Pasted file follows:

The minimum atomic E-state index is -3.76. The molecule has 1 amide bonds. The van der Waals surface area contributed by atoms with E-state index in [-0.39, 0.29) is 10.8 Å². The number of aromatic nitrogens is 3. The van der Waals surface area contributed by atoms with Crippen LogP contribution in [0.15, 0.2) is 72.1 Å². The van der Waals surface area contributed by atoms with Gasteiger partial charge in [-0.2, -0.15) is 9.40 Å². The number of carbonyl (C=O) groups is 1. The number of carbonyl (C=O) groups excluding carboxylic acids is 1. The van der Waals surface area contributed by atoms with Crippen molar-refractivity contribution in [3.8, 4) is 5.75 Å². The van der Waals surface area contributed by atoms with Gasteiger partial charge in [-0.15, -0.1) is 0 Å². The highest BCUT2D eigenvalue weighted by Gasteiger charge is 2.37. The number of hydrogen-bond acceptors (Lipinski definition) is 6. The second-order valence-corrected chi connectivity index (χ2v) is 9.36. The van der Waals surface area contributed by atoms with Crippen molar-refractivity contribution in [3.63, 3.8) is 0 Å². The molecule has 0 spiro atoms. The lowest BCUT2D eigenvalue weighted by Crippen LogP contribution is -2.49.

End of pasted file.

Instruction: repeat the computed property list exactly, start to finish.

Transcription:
The minimum atomic E-state index is -3.76. The molecule has 1 amide bonds. The van der Waals surface area contributed by atoms with E-state index in [-0.39, 0.29) is 10.8 Å². The number of aromatic nitrogens is 3. The van der Waals surface area contributed by atoms with Crippen LogP contribution in [0.15, 0.2) is 72.1 Å². The van der Waals surface area contributed by atoms with Gasteiger partial charge in [-0.2, -0.15) is 9.40 Å². The number of carbonyl (C=O) groups is 1. The number of carbonyl (C=O) groups excluding carboxylic acids is 1. The van der Waals surface area contributed by atoms with Crippen molar-refractivity contribution in [3.8, 4) is 5.75 Å². The van der Waals surface area contributed by atoms with Gasteiger partial charge in [-0.15, -0.1) is 0 Å². The highest BCUT2D eigenvalue weighted by Gasteiger charge is 2.37. The number of hydrogen-bond acceptors (Lipinski definition) is 6. The second-order valence-corrected chi connectivity index (χ2v) is 9.36. The van der Waals surface area contributed by atoms with Crippen molar-refractivity contribution in [3.63, 3.8) is 0 Å². The molecule has 0 spiro atoms. The lowest BCUT2D eigenvalue weighted by Crippen LogP contribution is -2.49.